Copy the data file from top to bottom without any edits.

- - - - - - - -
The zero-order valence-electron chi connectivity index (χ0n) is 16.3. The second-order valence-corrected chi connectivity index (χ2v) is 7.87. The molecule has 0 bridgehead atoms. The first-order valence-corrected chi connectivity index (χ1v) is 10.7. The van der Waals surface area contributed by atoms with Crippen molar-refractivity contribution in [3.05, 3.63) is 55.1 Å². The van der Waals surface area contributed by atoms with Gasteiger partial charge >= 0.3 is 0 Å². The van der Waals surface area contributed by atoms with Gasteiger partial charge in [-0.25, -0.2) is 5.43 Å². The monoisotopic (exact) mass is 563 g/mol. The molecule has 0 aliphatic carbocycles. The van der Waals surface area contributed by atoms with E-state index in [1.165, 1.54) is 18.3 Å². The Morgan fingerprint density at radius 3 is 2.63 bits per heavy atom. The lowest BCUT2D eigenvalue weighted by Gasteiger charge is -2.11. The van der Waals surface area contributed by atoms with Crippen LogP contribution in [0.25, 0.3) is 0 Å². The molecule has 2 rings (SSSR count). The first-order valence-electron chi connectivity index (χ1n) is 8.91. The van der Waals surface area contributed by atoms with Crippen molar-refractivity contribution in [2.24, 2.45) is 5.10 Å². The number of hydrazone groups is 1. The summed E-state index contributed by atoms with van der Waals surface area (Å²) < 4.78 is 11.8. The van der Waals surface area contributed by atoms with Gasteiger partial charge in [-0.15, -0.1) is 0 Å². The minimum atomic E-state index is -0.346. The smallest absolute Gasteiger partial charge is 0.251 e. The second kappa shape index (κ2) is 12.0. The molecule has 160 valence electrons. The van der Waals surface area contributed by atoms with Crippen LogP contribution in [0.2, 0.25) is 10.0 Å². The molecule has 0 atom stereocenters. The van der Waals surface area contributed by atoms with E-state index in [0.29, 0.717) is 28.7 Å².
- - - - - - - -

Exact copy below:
The zero-order valence-electron chi connectivity index (χ0n) is 16.3. The second-order valence-corrected chi connectivity index (χ2v) is 7.87. The molecule has 0 bridgehead atoms. The first-order valence-corrected chi connectivity index (χ1v) is 10.7. The van der Waals surface area contributed by atoms with Crippen molar-refractivity contribution in [3.05, 3.63) is 55.1 Å². The van der Waals surface area contributed by atoms with Gasteiger partial charge >= 0.3 is 0 Å². The van der Waals surface area contributed by atoms with Gasteiger partial charge in [-0.25, -0.2) is 5.43 Å². The monoisotopic (exact) mass is 563 g/mol. The molecule has 0 aliphatic carbocycles. The van der Waals surface area contributed by atoms with E-state index in [1.165, 1.54) is 18.3 Å². The Morgan fingerprint density at radius 3 is 2.63 bits per heavy atom. The lowest BCUT2D eigenvalue weighted by Gasteiger charge is -2.11. The van der Waals surface area contributed by atoms with Crippen LogP contribution in [0.25, 0.3) is 0 Å². The molecule has 2 rings (SSSR count). The first-order valence-electron chi connectivity index (χ1n) is 8.91. The van der Waals surface area contributed by atoms with Crippen molar-refractivity contribution in [2.24, 2.45) is 5.10 Å². The number of hydrazone groups is 1. The summed E-state index contributed by atoms with van der Waals surface area (Å²) < 4.78 is 11.8. The van der Waals surface area contributed by atoms with Gasteiger partial charge in [-0.15, -0.1) is 0 Å². The minimum atomic E-state index is -0.346. The smallest absolute Gasteiger partial charge is 0.251 e. The second kappa shape index (κ2) is 12.0. The molecule has 160 valence electrons. The van der Waals surface area contributed by atoms with Crippen LogP contribution in [0.2, 0.25) is 10.0 Å². The molecule has 0 atom stereocenters. The van der Waals surface area contributed by atoms with E-state index in [0.29, 0.717) is 28.7 Å².